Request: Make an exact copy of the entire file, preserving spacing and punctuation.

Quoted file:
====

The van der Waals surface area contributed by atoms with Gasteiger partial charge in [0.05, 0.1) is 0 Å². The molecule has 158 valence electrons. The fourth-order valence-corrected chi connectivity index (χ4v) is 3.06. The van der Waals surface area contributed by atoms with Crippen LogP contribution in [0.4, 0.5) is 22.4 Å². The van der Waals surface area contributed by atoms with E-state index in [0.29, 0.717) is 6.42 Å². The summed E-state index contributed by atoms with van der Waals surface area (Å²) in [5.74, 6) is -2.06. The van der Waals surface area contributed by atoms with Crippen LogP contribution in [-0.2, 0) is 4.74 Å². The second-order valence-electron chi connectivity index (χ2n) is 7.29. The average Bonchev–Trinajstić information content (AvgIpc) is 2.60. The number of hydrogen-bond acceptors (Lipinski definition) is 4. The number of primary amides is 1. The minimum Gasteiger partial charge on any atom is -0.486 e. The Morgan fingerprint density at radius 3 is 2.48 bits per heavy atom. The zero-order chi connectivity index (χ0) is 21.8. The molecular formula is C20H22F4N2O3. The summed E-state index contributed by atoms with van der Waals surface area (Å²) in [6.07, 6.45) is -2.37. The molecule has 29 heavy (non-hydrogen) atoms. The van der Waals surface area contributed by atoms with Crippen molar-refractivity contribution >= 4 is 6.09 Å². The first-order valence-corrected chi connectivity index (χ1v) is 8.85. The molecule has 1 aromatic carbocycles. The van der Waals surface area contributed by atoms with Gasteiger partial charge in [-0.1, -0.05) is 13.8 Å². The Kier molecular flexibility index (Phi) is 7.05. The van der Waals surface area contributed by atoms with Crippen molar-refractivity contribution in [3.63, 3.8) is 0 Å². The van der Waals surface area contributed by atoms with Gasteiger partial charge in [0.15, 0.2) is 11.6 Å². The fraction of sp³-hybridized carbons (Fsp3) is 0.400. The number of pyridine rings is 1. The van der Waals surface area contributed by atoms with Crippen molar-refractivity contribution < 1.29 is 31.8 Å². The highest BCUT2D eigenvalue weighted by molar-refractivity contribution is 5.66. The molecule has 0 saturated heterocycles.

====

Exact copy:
The van der Waals surface area contributed by atoms with Gasteiger partial charge in [0.05, 0.1) is 0 Å². The molecule has 158 valence electrons. The fourth-order valence-corrected chi connectivity index (χ4v) is 3.06. The van der Waals surface area contributed by atoms with Crippen LogP contribution in [0.4, 0.5) is 22.4 Å². The van der Waals surface area contributed by atoms with E-state index in [0.29, 0.717) is 6.42 Å². The summed E-state index contributed by atoms with van der Waals surface area (Å²) in [5.74, 6) is -2.06. The van der Waals surface area contributed by atoms with Crippen LogP contribution in [-0.2, 0) is 4.74 Å². The second-order valence-electron chi connectivity index (χ2n) is 7.29. The average Bonchev–Trinajstić information content (AvgIpc) is 2.60. The number of hydrogen-bond acceptors (Lipinski definition) is 4. The number of primary amides is 1. The minimum Gasteiger partial charge on any atom is -0.486 e. The Morgan fingerprint density at radius 3 is 2.48 bits per heavy atom. The zero-order chi connectivity index (χ0) is 21.8. The molecular formula is C20H22F4N2O3. The summed E-state index contributed by atoms with van der Waals surface area (Å²) in [6.07, 6.45) is -2.37. The molecule has 29 heavy (non-hydrogen) atoms. The van der Waals surface area contributed by atoms with Crippen molar-refractivity contribution >= 4 is 6.09 Å². The first-order valence-corrected chi connectivity index (χ1v) is 8.85. The molecule has 1 aromatic carbocycles. The van der Waals surface area contributed by atoms with Gasteiger partial charge in [-0.1, -0.05) is 13.8 Å². The Kier molecular flexibility index (Phi) is 7.05. The van der Waals surface area contributed by atoms with Crippen molar-refractivity contribution in [3.63, 3.8) is 0 Å². The van der Waals surface area contributed by atoms with Gasteiger partial charge in [0.15, 0.2) is 11.6 Å². The fraction of sp³-hybridized carbons (Fsp3) is 0.400. The number of pyridine rings is 1. The van der Waals surface area contributed by atoms with Crippen molar-refractivity contribution < 1.29 is 31.8 Å². The highest BCUT2D eigenvalue weighted by molar-refractivity contribution is 5.66. The molecule has 0 saturated heterocycles.